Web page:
This country's next big invention might just have its roots in Sunnyside.
That's Jose Barajas' dream as the Sunnyside High senior learned just this week that he is the recipient of a millennium grant through the Bill and Melinda Gates Foundation.
Barajas found out about his big prize at 3 a.m. after winding up a long shift at Johnson Fruit.
That's right, besides carrying a 4.18 GPA and being a state-caliber athlete, Barajas works 40 hours a week to help support his mom, Rosa Rivera, and five siblings.
Barajas plans to enroll at Rochester Institute of Technology in New York before transferring to MIT to study aerospace or mechanical engineering.
"I hope to work for NASA, develop new technology for aircraft and everyday items," he said.
The Gates grant is unique in that it is available to a student for up to eight years, paying for student loans and other expenses not covered by typical scholarships.
It's value, said Barajas, is anywhere from $100,000 to $300,000. In his case, the grant will probably lean towards the higher figure as Barajas plans to obtain his doctorate from MIT.
And to think Barajas almost didn't submit the grant application.
He noted the size of the application packet was imposing, and included several essay questions.
Barajas said he didn't think he could get the scholarship and had pretty much decided not to submit it to the Gates Foundation.
That's where Maria De La Barrera enters the picture. She works in the high school's counseling office and, according to Barajas, "she said I had to send in the application."
He added with a smile, "She's my mom at school."
Barajas indeed submitted it and found out he earned the award after returning home from a late night shift at Johnson Fruit.
Just a scant four years ago Barajas was anything but the scholar and hard working gentleman he is today.
"I was a bully in middle school," he said. "I kept getting in trouble."
The turning point, he says, came when he befriended a group of girls in eighth grade who were willing to help him. "No one else would hang out with me," he said.
"They had fun doing their homework and they established relationships with their teachers. I was inspired by them," he said. "I had always thought it was bad if you had to talk to a teacher."
Now among the top 5 percent of scholars in the SHS class of 2010, Barajas said the changes that started in eighth grade took on a more dramatic turn during his freshman year of high school.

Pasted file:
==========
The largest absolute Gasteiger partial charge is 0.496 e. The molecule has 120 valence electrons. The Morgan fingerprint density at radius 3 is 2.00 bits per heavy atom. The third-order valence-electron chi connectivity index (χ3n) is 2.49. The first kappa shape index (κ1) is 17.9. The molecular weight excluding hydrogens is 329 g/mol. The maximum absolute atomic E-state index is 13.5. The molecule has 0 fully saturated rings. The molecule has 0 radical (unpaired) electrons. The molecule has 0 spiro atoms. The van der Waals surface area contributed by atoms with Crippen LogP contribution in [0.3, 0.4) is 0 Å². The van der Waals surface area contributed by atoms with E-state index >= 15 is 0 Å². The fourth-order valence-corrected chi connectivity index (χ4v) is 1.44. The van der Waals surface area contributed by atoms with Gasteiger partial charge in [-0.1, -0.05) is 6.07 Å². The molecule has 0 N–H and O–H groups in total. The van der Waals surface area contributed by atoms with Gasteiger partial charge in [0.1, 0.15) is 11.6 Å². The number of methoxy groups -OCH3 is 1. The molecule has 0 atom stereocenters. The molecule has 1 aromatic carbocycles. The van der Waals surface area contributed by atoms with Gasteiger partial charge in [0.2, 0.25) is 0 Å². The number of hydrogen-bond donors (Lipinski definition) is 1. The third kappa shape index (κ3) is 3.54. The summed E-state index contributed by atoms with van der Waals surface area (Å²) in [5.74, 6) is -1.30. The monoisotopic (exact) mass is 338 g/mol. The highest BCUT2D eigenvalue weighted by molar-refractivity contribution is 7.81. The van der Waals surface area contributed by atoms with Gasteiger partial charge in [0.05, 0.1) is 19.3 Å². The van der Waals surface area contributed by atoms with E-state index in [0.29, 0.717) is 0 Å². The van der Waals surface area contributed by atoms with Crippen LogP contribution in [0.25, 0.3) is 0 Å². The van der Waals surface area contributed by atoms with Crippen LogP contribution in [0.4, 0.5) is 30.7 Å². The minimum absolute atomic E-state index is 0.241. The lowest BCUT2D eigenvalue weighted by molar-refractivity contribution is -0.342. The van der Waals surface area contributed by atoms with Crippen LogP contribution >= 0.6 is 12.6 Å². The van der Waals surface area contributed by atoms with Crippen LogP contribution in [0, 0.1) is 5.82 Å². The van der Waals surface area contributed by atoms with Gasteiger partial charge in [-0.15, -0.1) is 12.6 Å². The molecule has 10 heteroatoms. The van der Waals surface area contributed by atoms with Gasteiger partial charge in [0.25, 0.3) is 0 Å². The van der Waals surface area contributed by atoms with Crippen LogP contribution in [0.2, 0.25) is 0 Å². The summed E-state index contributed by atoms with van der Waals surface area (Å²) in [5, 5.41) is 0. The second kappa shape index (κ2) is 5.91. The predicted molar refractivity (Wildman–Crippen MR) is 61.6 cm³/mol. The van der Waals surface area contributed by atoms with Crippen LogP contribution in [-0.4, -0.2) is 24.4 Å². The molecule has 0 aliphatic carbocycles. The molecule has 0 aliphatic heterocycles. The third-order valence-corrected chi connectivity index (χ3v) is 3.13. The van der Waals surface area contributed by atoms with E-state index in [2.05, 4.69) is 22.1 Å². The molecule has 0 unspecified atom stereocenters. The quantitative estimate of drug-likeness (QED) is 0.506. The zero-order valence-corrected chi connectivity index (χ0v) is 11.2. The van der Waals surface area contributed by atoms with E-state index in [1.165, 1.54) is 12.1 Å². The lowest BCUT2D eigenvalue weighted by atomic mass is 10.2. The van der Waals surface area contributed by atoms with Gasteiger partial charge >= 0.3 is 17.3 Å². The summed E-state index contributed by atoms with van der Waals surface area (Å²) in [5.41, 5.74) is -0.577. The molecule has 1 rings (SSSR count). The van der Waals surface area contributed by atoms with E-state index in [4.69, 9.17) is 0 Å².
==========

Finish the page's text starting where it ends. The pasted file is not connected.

"I was weighing 285 lbs. in my eighth grade year," he says. "I lost 80 lbs. my freshman year and started trying out for sports."
Sports also played a pivotal role for the millennium scholar, as Barajas said it became a way for him to make friends.
Just as he found success in the classroom, Barajas has also been successful in the athletic arena. Just this past winter he was a State runner-up wrestler for the Grizzly grappling program.
As if sports, school and full-time employment don't have him busy enough, Barajas mentors fifth graders in Sunnyside, helping them to not make the same mistakes he did in middle school.
How does he fit all this in his schedule?
Barajas credits the cooperation of his coaches, teachers and school counseling staff for being flexible with some deadlines once they learned of his other responsibilities.
"There are wonderful people here," he said of the high school staff. "I've built long-lasting relationships with them."
Those relationships, and that millennium grant, aren't the only legacies from Barajas' four years at SHS.
His little sister, SHS freshman Rosa Barajas, has watched her big brother's remarkable progress and hopes to follow in his footsteps.
"He wants to be somebody in life," she says of Barajas, the first family member to attend college. "Just seeing what he's doing inspires me to keep my grades up so I can be like him and be somebody, too."